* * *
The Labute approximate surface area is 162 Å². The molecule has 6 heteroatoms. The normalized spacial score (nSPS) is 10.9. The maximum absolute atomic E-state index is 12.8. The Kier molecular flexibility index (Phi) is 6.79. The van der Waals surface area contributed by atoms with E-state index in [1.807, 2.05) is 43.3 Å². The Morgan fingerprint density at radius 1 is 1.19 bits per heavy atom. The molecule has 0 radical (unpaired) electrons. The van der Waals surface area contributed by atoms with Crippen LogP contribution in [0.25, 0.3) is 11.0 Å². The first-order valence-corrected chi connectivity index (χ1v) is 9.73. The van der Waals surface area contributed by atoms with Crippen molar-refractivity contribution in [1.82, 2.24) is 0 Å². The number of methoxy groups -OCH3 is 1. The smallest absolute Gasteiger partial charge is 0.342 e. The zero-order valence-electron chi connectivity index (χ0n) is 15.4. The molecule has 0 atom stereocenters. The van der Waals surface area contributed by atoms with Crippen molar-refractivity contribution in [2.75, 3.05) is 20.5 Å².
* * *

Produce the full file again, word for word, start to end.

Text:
The Labute approximate surface area is 162 Å². The molecule has 6 heteroatoms. The normalized spacial score (nSPS) is 10.9. The maximum absolute atomic E-state index is 12.8. The Kier molecular flexibility index (Phi) is 6.79. The van der Waals surface area contributed by atoms with E-state index in [1.807, 2.05) is 43.3 Å². The Morgan fingerprint density at radius 1 is 1.19 bits per heavy atom. The molecule has 0 radical (unpaired) electrons. The van der Waals surface area contributed by atoms with Crippen LogP contribution in [0.25, 0.3) is 11.0 Å². The first-order valence-corrected chi connectivity index (χ1v) is 9.73. The van der Waals surface area contributed by atoms with Crippen molar-refractivity contribution in [1.82, 2.24) is 0 Å². The number of methoxy groups -OCH3 is 1. The smallest absolute Gasteiger partial charge is 0.342 e. The zero-order valence-electron chi connectivity index (χ0n) is 15.4. The molecule has 0 atom stereocenters. The van der Waals surface area contributed by atoms with Crippen molar-refractivity contribution in [2.75, 3.05) is 20.5 Å².